Why they are called the humanities
13 October 2014 3 Comments
Well, the study of humans seems fairly hopeless. Doesn’t it? I mean first of all, knowing what humans are is the domain of physiology. Isn’t it? Humans are giant amoebas. Vast colonies of smaller organisms and microbes collaborating to achieve one thing—to continue. You know—to survive, to beat off competitors and to reproduce, hence to survive, etc. The current collective is only of value if it procreates; it’s the simplest of evolutionary principles. This iteration is insignificant; only replication counts.
So, what’s to study? If all we are, are self-replicating biomechanical devices, engendered by the quadrillionth roll of the carbon-based slime dice, the only thing to pin down are the genomic odds of any one of us happening. Of course we might want to study ways to make humans better at surviving the odds, sacrificing ourselves in the interest of assuring that there are children and children’s children. Logically, we should have as many children as we can produce, preferably of superior quality. Our off-spring will have to compete against all competitors for our available resources after all. Then we should bury our own future in the economic compost to contribute to the resources for our children, who must be competitive in an arena with neighbor children, so they can do the same for their more competitive children. – Oh, wait…we do that now!
Anyone who sees this existence as other than a seriously grim reality would, I believe, be someone who would neatly fit this definition, which is not humanity at all. This reality would be ours with all of our humanity stripped away, and that is not who we are. But it is all too much who we are becoming.
The study of the humanities is the study of who we have been able to become, well beyond the biomechanics of evolution. Yet, there is a close tie in the humanities to the physical human as well. The humanities appeal through our senses beyond food, fighting and sex. Free-marketeers, however, have certainly seen the economic advantage of mimicking the humanities to tap into these basic impulses, and this has not been lost on the purveyors of the humanities themselves. The arts use the visual and auditory to catch our attention and stimulate responses unnecessary for and not contributing to our continued existence, yet we come back to them over and over—Mona Lisa—Beethoven’s 5th—Tchaikovsky’s Nutcracker Ballet. Literature pulls us out of our reproductive cycling by using our sensory imaginations not just as a preparation for the hunt, but being transported into an alternative existence—Morrison’s Beloved—Homer’s Ulysses. And for what? None of these assure our great-grandchildren’s fecund existence.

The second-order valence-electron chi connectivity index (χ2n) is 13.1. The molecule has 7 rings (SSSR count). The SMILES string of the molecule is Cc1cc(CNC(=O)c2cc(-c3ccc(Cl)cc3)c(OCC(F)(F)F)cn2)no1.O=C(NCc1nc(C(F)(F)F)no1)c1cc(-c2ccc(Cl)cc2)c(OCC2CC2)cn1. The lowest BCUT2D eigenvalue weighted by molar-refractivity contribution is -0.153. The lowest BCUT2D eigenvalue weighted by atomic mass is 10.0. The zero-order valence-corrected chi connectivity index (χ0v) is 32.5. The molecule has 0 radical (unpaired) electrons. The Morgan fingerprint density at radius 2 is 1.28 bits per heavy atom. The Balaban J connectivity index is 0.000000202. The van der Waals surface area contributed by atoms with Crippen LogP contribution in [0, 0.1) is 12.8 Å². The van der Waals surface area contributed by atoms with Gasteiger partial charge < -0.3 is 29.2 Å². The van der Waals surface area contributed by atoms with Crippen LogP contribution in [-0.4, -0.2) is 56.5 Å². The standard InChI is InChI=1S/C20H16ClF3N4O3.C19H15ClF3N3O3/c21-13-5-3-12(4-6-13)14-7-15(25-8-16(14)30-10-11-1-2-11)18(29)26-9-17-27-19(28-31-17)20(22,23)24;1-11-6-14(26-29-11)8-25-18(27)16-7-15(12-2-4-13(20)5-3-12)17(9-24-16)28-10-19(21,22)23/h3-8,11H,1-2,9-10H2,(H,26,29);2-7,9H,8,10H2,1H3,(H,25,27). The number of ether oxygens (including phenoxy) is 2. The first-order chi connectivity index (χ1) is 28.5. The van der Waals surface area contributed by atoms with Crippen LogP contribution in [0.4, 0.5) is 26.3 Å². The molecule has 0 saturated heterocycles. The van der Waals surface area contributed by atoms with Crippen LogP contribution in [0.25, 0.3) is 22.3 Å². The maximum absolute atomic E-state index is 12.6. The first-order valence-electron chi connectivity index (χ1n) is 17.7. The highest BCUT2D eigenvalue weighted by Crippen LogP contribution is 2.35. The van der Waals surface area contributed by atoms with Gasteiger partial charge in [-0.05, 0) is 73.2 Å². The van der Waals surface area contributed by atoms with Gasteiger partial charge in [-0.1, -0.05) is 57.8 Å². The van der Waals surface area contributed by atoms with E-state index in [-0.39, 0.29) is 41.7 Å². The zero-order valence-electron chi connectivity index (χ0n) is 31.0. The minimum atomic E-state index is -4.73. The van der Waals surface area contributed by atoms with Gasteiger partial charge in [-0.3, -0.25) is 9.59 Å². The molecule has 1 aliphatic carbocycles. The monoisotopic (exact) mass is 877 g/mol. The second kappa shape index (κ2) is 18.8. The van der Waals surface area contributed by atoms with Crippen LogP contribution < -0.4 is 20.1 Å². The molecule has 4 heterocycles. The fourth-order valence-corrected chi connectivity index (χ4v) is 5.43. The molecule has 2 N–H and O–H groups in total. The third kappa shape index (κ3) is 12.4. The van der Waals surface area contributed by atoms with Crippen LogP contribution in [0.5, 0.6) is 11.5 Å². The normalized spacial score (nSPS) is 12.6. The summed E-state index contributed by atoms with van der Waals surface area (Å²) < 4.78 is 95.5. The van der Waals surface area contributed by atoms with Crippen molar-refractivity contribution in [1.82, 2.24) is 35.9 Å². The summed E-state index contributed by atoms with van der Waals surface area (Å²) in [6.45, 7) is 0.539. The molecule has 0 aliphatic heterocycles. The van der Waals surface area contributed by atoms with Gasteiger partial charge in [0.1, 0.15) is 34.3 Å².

The humanities help us build a context for who we are, as a species, as a people, as an individual. Among the humanities, history seems to hold a unique place. All that we have been is who we have become, and this story is what history tells us. Even how our history is presented—Euripides or Doris Kearns Goodwin—informs our minds eye, human voices sounding human voices from the past.
With a foot in two boats, philosophy has, for millennia, achieved something that the sciences have not yet satisfactorily achieved—seeing outside the solidity of the mundane. It is in this contested frontera between the lands of theoretical physics (a form of math) and religious exegesis, in this transcendent reality that philosophy carries us into an existence beyond all else, genuinely room into which to move as only humans can.
The arts, literature, history and philosophy are only unimportant if our world has not humanity, if humans are competitive rather than compassionate animals, if we are self-serving rather than self-aware beings. Who we are as humans cannot be gleaned from gathering food, fighting off raiders and producing children. An amoeba does that. We must see a much broader horizon, glimpse distant, misty peaks, be stirred by the striving songs of others, and to care and wonder why. The sciences may seek the answers, while the humanities will ask the questions for which there may be no answers.
If the humanities are allowed to dim into obscurity, how will we even know what we have lost? If that which lets us be human is gone, what will it mean to be human? Yet the sad truth is that we are not choosing to shed our humanity; we are offered new clothes which will let us appear as emperors of our domains, and we are allowing that, even inviting it. In whose interest is it that we discredit the humanities and embrace the sciences? Who benefits if we don’t ask why? How will we be served by diluting the uniqueness of ourselves in the engineered seas of progress? How will we know how best to move forward? And what is the price of our wealth, after all?